In May 1970 Twenty Sixty Six And Then met first time and decided to found a band. Day and Night rehearsed and filed on their sound in their residence in Mannheim. Another journalist at that time: “Dominating in their music is a dynamic, which is regulatoring the developing harmonies in the complex structured arrangements. When the musicians sometimes get lost in old hardrock stereotypes (mark of red.: It would be fascinating what were “old hardrock stereotypes” in 1972!), they kept enough distance to the sounds, to prove their intents with detailed inserted alienation". In a short way: the rediscovery of a krautrock original from the „Mannheim“-rockscene in the early 70ties…
Essential: a masterpiece of progressive rock music
Disclaimer: First of all- If you haven't already, then you NEED TO HEAR THIS ALBUM ON VINYL. It is the best way to hear this type of music. CD's (and YouTube, especially) do not do it proper justice. Music-Lovers: There is no excuse, not even the moderately higher price, to justify not listening to this music the way it sounds best. An inexpensive turntable and reissue will blow you away. Trust me.
Moving forward…Why doesn't this album have more reviews? More importantly; why is this album so "underground", when radio BS gets incessantly crammed down every hole in our body? Are most people really that shallow and fickle? Anyway, on to the album review….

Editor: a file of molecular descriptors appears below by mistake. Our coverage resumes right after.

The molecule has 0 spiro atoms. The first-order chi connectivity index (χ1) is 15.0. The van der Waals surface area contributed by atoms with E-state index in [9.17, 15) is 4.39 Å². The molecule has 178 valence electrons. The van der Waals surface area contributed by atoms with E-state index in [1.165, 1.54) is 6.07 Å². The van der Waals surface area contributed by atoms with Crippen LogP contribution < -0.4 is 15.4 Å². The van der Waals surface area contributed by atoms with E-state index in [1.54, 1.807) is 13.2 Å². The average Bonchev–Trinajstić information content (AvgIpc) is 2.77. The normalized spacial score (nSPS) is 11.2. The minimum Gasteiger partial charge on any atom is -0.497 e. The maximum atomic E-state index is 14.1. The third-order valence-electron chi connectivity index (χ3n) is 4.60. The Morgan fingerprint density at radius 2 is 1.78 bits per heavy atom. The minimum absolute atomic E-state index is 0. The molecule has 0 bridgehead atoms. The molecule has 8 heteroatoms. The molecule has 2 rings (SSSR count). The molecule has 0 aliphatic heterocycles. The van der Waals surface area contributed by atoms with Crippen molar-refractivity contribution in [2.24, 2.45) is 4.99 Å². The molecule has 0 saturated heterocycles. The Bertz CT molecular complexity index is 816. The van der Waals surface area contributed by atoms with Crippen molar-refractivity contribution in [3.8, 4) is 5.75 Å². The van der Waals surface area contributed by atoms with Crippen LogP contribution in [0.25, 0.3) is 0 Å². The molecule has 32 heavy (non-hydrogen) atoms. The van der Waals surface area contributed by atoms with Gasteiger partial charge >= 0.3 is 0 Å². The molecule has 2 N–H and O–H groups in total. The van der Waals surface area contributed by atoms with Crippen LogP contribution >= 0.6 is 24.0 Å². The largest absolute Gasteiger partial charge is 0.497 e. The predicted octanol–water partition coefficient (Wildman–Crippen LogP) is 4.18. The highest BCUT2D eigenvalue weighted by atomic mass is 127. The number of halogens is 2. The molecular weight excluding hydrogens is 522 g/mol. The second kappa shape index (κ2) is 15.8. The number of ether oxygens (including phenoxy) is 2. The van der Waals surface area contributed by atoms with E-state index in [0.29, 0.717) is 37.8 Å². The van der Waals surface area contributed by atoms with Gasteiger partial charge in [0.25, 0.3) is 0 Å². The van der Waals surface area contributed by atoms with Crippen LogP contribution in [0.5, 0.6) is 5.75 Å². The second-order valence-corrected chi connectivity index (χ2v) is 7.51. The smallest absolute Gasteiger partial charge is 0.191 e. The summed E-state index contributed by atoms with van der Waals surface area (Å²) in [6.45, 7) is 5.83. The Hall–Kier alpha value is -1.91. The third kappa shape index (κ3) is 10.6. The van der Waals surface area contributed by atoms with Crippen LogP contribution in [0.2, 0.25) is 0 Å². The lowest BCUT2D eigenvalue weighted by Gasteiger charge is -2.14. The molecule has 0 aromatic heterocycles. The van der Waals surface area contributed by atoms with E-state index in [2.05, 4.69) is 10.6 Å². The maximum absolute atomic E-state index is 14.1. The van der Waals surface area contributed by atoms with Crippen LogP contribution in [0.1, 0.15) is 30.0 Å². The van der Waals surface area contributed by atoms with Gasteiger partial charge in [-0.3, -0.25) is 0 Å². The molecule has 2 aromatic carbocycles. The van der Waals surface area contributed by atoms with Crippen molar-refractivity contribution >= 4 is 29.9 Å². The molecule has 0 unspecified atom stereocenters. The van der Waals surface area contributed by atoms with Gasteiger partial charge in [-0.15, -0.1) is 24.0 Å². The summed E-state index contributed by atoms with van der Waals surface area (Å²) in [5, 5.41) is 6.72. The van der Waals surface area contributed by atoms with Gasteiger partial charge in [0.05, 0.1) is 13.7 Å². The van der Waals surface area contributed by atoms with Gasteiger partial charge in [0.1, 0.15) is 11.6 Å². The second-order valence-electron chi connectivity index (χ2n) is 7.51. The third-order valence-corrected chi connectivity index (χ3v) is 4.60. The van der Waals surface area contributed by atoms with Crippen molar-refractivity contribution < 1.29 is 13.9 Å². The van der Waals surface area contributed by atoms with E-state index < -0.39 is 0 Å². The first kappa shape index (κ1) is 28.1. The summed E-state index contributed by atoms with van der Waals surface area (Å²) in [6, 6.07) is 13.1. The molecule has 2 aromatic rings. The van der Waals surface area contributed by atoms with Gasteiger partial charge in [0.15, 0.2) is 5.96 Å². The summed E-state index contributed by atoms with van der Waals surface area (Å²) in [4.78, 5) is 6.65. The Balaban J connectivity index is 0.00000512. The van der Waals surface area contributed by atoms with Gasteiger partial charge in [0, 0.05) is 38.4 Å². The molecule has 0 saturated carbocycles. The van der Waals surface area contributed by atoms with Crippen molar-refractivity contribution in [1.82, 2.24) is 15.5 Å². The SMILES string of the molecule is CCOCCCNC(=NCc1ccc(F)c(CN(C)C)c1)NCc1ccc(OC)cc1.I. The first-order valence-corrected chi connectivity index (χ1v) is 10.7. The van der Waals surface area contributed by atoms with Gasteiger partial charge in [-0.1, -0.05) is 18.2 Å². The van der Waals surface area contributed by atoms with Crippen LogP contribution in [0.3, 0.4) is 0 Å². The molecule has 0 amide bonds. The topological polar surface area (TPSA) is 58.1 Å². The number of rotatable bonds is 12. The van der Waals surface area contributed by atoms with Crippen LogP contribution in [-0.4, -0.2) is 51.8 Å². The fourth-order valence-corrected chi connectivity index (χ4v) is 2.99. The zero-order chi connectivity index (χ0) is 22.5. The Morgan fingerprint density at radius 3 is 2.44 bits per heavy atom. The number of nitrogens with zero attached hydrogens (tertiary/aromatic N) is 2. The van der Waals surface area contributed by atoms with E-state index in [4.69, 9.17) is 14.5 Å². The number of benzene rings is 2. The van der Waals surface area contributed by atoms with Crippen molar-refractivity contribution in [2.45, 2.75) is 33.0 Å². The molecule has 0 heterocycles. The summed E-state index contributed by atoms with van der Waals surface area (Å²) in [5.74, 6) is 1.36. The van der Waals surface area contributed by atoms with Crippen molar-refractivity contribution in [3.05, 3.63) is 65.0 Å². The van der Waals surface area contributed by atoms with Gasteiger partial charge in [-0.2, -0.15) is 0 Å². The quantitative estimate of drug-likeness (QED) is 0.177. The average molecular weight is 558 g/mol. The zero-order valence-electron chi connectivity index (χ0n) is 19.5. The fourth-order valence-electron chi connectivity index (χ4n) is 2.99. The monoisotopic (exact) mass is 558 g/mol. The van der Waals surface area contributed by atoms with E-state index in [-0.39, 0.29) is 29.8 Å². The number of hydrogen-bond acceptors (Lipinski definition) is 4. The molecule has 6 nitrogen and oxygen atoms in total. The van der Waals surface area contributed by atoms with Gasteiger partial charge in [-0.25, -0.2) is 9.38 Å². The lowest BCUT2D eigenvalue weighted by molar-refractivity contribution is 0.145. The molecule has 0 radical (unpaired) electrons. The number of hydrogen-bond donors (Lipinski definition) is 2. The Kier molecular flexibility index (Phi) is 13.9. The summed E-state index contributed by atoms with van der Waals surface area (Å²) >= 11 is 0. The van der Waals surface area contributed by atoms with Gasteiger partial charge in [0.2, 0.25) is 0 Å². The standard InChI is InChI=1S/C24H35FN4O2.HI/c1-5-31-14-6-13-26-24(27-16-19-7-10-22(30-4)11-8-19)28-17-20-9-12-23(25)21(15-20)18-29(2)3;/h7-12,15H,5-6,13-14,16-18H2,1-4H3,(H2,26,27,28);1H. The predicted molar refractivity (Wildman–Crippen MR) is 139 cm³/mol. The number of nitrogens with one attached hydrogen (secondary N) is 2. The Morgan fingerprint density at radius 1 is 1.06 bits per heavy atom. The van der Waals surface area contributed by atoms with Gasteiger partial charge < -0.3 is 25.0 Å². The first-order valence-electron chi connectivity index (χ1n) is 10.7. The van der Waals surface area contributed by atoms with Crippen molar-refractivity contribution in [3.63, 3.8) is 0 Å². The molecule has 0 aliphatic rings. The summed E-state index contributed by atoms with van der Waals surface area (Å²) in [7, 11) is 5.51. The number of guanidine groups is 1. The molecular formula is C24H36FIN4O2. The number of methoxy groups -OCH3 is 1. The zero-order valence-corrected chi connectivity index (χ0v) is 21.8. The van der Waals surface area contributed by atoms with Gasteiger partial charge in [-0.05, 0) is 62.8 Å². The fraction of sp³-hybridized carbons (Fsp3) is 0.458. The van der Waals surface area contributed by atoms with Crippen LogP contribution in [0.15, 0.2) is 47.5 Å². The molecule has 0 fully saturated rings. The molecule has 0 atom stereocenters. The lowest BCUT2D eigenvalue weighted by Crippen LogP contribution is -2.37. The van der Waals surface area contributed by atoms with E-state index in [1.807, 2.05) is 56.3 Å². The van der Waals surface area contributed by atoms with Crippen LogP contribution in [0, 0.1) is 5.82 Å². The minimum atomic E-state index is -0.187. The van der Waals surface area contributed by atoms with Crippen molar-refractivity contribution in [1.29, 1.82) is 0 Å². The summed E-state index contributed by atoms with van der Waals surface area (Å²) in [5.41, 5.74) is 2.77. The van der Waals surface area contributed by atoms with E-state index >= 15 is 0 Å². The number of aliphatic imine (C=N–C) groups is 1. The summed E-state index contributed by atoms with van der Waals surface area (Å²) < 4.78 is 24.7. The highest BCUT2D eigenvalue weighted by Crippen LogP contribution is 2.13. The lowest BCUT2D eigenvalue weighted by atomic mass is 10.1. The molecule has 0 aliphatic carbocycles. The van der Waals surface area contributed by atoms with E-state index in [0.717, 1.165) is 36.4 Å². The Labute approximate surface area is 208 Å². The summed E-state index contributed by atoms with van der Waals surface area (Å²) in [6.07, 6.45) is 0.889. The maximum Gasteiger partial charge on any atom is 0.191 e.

Leo Kottke's wide-release debut came about after he sent a cassette to John Fahey's Takoma label. Not surprisingly, it recalls Fahey's work in a number of respects: the synthesis of numerous influences from blues, pop, classical, and folk styles, the weirdly titled instrumentals, even the tongue-in-cheek liner notes. Kottke's brand of virtuosity, however, is more soothing and easy on the ear than Fahey's. It's far from sappy, though, the rich and resonant picking intimating some underlying restlessness, like peaceful open fields after a storm. Establishing much of the territory Kottke was to explore throughout his career, this release was also one of his most popular, eventually selling over 500,000 copies.